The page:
As a young man, John D. Rockefeller had always been extremely organized and punctual. “He followed a strict schedule every single day of his life, and never wasted time on frivolities. He was always on time, and was quoted as saying ‘A man has no right to occupy another man’s time unnecessarily.’” (How to Lead Like John D. Rockefeller by Steve Cunningham June 2015) However, on December 18, 1867, when young Rockefeller was only twenty eight years old, he uncharacteristically missed a train. The young Rockefeller had booked himself on a routine train trip from Cleveland to Buffalo. He sent his bags on ahead of him, but he arrived at the station just moments after the train had already departed.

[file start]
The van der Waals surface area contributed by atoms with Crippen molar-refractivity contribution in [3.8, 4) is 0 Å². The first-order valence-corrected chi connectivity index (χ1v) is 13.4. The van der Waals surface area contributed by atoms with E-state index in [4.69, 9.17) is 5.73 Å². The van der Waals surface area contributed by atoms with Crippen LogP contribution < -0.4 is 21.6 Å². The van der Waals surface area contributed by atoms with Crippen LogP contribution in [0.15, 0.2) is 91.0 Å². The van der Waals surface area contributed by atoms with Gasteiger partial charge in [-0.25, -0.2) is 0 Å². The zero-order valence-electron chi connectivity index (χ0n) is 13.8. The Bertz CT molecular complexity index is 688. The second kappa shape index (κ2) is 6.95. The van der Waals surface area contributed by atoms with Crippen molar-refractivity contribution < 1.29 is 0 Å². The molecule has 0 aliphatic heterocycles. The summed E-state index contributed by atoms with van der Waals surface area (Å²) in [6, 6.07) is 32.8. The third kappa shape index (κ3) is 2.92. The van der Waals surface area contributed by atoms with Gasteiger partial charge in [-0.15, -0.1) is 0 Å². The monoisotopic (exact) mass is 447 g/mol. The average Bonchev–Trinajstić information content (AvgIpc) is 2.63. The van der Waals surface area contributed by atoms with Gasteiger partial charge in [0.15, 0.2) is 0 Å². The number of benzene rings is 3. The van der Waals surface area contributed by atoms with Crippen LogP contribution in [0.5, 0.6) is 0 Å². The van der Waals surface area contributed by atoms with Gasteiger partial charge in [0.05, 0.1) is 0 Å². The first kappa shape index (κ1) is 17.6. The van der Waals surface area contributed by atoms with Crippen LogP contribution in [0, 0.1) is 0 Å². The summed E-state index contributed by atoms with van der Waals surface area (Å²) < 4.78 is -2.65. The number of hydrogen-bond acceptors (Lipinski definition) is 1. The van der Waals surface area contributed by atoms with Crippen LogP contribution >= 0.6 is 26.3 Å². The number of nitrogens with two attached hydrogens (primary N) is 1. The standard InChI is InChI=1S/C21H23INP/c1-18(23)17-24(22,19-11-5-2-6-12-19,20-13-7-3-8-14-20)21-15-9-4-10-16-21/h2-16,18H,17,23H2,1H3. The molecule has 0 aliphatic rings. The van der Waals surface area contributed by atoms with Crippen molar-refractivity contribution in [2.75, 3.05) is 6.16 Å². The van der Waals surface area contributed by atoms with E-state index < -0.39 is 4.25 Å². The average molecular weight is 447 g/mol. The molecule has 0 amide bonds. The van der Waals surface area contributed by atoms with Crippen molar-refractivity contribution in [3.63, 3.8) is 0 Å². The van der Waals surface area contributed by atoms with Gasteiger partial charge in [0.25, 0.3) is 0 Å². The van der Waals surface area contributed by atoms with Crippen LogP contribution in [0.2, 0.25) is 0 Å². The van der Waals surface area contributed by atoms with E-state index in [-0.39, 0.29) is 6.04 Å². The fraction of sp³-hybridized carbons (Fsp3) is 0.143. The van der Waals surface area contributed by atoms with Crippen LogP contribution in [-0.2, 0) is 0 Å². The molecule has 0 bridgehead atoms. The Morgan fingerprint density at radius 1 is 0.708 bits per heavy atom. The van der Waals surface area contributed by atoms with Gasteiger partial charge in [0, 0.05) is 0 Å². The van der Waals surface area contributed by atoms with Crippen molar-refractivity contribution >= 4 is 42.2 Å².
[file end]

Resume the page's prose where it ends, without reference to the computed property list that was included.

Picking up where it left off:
A few hours after the train left that station, while passing over a bridge near the town of Angola, New York, the train lost its last two cars. The cars had became detached and derailed, the same cars that Rockefeller would have been riding in. Those two cars plunged 40 feet down an ice-covered slope. They crashed into the bottom of a gorge, and burst into flames. A total of 49 people were killed that day, literally being burned alive. Only two people survived. Rockefeller’s luggage was incinerated in the blaze.
Many had written saying that, after that incident, Rockefeller was convinced that some curse was out to get him, and so he became determined to make the most of his life. Within three years, he established the Standard Oil Company, eventually becoming the world’s richest man.